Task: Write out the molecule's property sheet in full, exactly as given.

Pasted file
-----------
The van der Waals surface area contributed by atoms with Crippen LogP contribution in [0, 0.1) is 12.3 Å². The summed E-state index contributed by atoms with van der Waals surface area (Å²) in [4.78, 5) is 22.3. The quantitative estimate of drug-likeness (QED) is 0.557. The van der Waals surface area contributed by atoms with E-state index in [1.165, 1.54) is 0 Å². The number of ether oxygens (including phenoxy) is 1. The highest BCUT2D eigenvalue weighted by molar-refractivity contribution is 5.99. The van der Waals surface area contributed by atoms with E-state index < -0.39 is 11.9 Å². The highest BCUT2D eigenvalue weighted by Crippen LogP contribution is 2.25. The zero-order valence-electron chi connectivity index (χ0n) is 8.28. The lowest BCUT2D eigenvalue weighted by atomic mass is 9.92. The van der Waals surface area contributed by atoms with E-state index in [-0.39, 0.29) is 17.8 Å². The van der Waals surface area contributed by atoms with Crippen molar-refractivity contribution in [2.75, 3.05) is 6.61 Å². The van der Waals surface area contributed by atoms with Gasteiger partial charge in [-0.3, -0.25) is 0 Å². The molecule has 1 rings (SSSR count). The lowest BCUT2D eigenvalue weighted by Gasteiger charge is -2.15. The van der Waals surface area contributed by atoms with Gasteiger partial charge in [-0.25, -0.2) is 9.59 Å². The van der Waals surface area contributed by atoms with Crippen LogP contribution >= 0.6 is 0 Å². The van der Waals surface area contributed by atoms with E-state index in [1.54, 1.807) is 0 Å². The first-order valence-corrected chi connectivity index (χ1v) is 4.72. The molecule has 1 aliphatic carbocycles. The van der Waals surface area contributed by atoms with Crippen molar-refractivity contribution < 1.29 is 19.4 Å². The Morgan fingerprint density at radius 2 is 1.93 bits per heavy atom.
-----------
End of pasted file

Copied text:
The van der Waals surface area contributed by atoms with Crippen LogP contribution in [0, 0.1) is 12.3 Å². The summed E-state index contributed by atoms with van der Waals surface area (Å²) in [4.78, 5) is 22.3. The quantitative estimate of drug-likeness (QED) is 0.557. The van der Waals surface area contributed by atoms with E-state index in [1.165, 1.54) is 0 Å². The number of ether oxygens (including phenoxy) is 1. The highest BCUT2D eigenvalue weighted by molar-refractivity contribution is 5.99. The van der Waals surface area contributed by atoms with E-state index < -0.39 is 11.9 Å². The highest BCUT2D eigenvalue weighted by Crippen LogP contribution is 2.25. The zero-order valence-electron chi connectivity index (χ0n) is 8.28. The lowest BCUT2D eigenvalue weighted by atomic mass is 9.92. The van der Waals surface area contributed by atoms with E-state index in [-0.39, 0.29) is 17.8 Å². The van der Waals surface area contributed by atoms with Crippen molar-refractivity contribution in [2.75, 3.05) is 6.61 Å². The van der Waals surface area contributed by atoms with Gasteiger partial charge in [-0.3, -0.25) is 0 Å². The molecule has 1 rings (SSSR count). The lowest BCUT2D eigenvalue weighted by Gasteiger charge is -2.15. The van der Waals surface area contributed by atoms with Gasteiger partial charge in [-0.25, -0.2) is 9.59 Å². The van der Waals surface area contributed by atoms with Crippen LogP contribution >= 0.6 is 0 Å². The van der Waals surface area contributed by atoms with E-state index in [1.54, 1.807) is 0 Å². The first-order valence-corrected chi connectivity index (χ1v) is 4.72. The molecule has 1 aliphatic carbocycles. The van der Waals surface area contributed by atoms with Crippen molar-refractivity contribution < 1.29 is 19.4 Å². The Morgan fingerprint density at radius 2 is 1.93 bits per heavy atom.